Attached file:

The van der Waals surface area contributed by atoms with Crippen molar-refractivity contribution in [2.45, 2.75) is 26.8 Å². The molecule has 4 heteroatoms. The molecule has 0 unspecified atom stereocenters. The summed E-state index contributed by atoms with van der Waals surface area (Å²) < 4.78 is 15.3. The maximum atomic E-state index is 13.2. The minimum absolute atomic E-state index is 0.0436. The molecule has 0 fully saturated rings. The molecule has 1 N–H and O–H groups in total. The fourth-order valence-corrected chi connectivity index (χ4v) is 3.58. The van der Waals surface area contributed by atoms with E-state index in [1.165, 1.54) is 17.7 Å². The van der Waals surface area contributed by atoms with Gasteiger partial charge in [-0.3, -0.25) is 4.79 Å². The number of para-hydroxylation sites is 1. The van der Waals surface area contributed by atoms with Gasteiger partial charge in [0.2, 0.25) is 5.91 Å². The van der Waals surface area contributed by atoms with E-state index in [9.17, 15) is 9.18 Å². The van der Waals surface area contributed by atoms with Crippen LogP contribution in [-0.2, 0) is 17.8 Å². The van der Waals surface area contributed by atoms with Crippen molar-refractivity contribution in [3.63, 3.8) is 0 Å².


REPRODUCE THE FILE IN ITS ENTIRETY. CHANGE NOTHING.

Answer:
The van der Waals surface area contributed by atoms with Crippen molar-refractivity contribution in [2.45, 2.75) is 26.8 Å². The molecule has 4 heteroatoms. The molecule has 0 unspecified atom stereocenters. The summed E-state index contributed by atoms with van der Waals surface area (Å²) < 4.78 is 15.3. The maximum atomic E-state index is 13.2. The minimum absolute atomic E-state index is 0.0436. The molecule has 0 fully saturated rings. The molecule has 1 N–H and O–H groups in total. The fourth-order valence-corrected chi connectivity index (χ4v) is 3.58. The van der Waals surface area contributed by atoms with E-state index in [1.165, 1.54) is 17.7 Å². The van der Waals surface area contributed by atoms with Gasteiger partial charge in [-0.3, -0.25) is 4.79 Å². The number of para-hydroxylation sites is 1. The van der Waals surface area contributed by atoms with Gasteiger partial charge in [0.2, 0.25) is 5.91 Å². The van der Waals surface area contributed by atoms with E-state index in [9.17, 15) is 9.18 Å². The van der Waals surface area contributed by atoms with Crippen LogP contribution in [-0.2, 0) is 17.8 Å². The van der Waals surface area contributed by atoms with Crippen molar-refractivity contribution in [3.63, 3.8) is 0 Å².